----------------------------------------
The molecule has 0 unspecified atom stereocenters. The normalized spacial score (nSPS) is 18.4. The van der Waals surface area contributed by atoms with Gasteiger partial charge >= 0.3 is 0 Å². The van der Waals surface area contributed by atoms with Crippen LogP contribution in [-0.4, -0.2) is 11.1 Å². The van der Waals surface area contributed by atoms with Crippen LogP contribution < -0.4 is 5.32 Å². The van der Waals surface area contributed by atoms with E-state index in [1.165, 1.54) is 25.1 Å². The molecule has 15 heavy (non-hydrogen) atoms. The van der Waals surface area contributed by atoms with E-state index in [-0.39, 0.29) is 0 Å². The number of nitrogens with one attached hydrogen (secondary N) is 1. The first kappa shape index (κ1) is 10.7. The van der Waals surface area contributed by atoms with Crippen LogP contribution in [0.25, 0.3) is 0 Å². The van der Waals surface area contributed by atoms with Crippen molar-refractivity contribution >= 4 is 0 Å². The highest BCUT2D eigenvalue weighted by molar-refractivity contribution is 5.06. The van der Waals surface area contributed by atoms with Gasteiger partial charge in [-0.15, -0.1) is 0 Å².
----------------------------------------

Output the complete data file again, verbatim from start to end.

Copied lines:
The molecule has 0 unspecified atom stereocenters. The normalized spacial score (nSPS) is 18.4. The van der Waals surface area contributed by atoms with Gasteiger partial charge >= 0.3 is 0 Å². The van der Waals surface area contributed by atoms with Crippen LogP contribution in [-0.4, -0.2) is 11.1 Å². The van der Waals surface area contributed by atoms with Crippen LogP contribution < -0.4 is 5.32 Å². The van der Waals surface area contributed by atoms with E-state index in [1.165, 1.54) is 25.1 Å². The molecule has 15 heavy (non-hydrogen) atoms. The van der Waals surface area contributed by atoms with E-state index in [-0.39, 0.29) is 0 Å². The number of nitrogens with one attached hydrogen (secondary N) is 1. The first kappa shape index (κ1) is 10.7. The van der Waals surface area contributed by atoms with Crippen LogP contribution in [0.25, 0.3) is 0 Å². The van der Waals surface area contributed by atoms with Crippen molar-refractivity contribution >= 4 is 0 Å². The highest BCUT2D eigenvalue weighted by molar-refractivity contribution is 5.06. The van der Waals surface area contributed by atoms with Gasteiger partial charge in [-0.15, -0.1) is 0 Å².